Eric Bischoff Calls Bret Hart "One Of The Least Successful" WWE Champions In History

On the latest episode of the 83 Weeks Podcast, Eric Bischoff spoke about the aftermath of the Montreal Screwjob and Bret Hart coming to WCW. Over the years, Hart has had plenty of criticism directed at Bischoff for his time in WCW. Bischoff said when Hart first came into WCW he was against everything WWE and then once he left and went back to WWE to be inducted into the Hall of Fame, his anger switched to WCW.

"He wanted to kill Vince McMahon when I started working with him," Bischoff recalled. "He hated Shawn Michaels, he hated Ric Flair, he hated a lot of people [in WWE]. He was miserable, Vince McMahon was the antichrist, until he got to go into the Hall of Fame. Then it's time to kiss and make up, then Eric [Bischoff] is the antichrist, [Hulk] Hogan is the antichrist."

Bischoff discussed Hart's his run as the World champion in WWE. The former President of WCW said Hart always has to find a person to deflect blame towards and get angry at.

"To this day, I do respect Bret, many aspects of Bret Hart as a performer," Bischoff said. "Bret Hart in my opinion is one of the best technical performers in his generation, not the biggest star. His drawing power in WWE is well documented by anybody who wants to do the research in any objective way. He was not a main event draw in WWE.

"That's it, that's a fact. It's not my fault, I wasn't there, I didn't book him, it just didn't work. He was the champion, he was the face of the company, and he was the least successful World Heavyweight Champion, or at least one of them, in WWE history which is a long freakin' history. Bret Hart is that guy that has to have something to hate in order to have something to talk about. If he has to do an interview, he has to find somebody to pick on, somebody to hate, somebody to blame."

Bischoff also discussed the issue with age in wrestling over the years. As recently as this last weekend, 62-year old Sting got a victory in the co-main event match at AEW Revolution. Bischoff said the talk about age started with the Monday Night Wars, but it should not be an issue.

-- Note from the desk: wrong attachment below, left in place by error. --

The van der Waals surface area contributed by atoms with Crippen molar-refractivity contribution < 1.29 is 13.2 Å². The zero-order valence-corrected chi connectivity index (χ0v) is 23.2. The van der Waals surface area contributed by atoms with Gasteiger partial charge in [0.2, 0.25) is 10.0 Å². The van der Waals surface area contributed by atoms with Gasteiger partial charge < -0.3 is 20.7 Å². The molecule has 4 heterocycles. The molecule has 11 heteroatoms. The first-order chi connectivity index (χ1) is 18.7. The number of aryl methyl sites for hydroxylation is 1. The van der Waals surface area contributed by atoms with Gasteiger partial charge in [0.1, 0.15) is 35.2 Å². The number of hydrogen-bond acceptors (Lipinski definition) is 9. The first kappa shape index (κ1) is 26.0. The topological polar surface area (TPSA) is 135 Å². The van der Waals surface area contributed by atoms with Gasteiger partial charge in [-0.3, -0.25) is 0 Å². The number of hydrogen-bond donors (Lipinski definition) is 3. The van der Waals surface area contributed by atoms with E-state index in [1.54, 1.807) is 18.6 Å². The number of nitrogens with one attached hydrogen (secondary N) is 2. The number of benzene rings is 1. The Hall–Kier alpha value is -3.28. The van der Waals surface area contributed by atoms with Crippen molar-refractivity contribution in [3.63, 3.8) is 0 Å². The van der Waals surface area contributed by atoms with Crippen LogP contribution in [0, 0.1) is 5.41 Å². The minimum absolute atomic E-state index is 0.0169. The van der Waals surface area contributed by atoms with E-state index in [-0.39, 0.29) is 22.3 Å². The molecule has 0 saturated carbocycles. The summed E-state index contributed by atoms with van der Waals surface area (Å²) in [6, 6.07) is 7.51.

"I think it all started with Vince McMahon thinking Hulk Hogan didn't have any value, Randy Savage no longer had any value, Rowdy Piper no longer had any value, Ric Flair no longer had any value," Bischoff said. "So many of the real established names, it's time to put them out to pasture. You could go all the way back to Warrior and Hulk Hogan in WWF, when Vince wanted to put the belt on Hogan because he thought Hogan was done when Hogan was 37,38.

"Once part of that roster came to WCW and started kicking Vince McMahon's ass on a regular basis, what did Vince do? He started framing and contextualizing talent as being too old and washed up and has-beens with Billionaire Ted skits."

Bischoff continued to talk about the age issue in wrestling today and said the best use of older talent is to use them to brush up against other talent to make them bigger stars. He said there's no issue with how old somebody is as long as the fans still respond to them.

"You need to brush them up against a Sting, you need to be Darby Allin getting that rub," Bischoff said. "That's how you utilize a guy like Sting because the audience is still invested in Sting. AEW just signed Big Show, why? It was a good calculation, Big Show is a name with a ton of freaking' equity. If the character happens to be 52 years old or in Stings case today 62 years old, it doesn't matter. The audience still digs it because there's equity there."

As the former President of WCW, which first wrestling on the TNT Network, Bischoff talked about AEW's success and appreciates how they've focused on building up their television product over doing too many pay-per-views. He said a time will come for them to add more pay-per-view events in a year, but right now isn't it.

"I like what AEW is doing," Bischoff mentioned. "I don't study their business model, I don't follow them as closely as some may but they're doing the right thing. What are they doing? They're building their television property, they're not focusing on pay per views. They are not splitting their focus, they are not splitting the focus or resources. They're building a loyal audience and when the time comes when the audience is significant enough and they're able to grow that audience, there will come a time where more pay per views make sense. Right now, they don't."

If you use any of the quotes in this article, please credit 83 Weeks with a h/t to Wrestling Inc. for the transcription.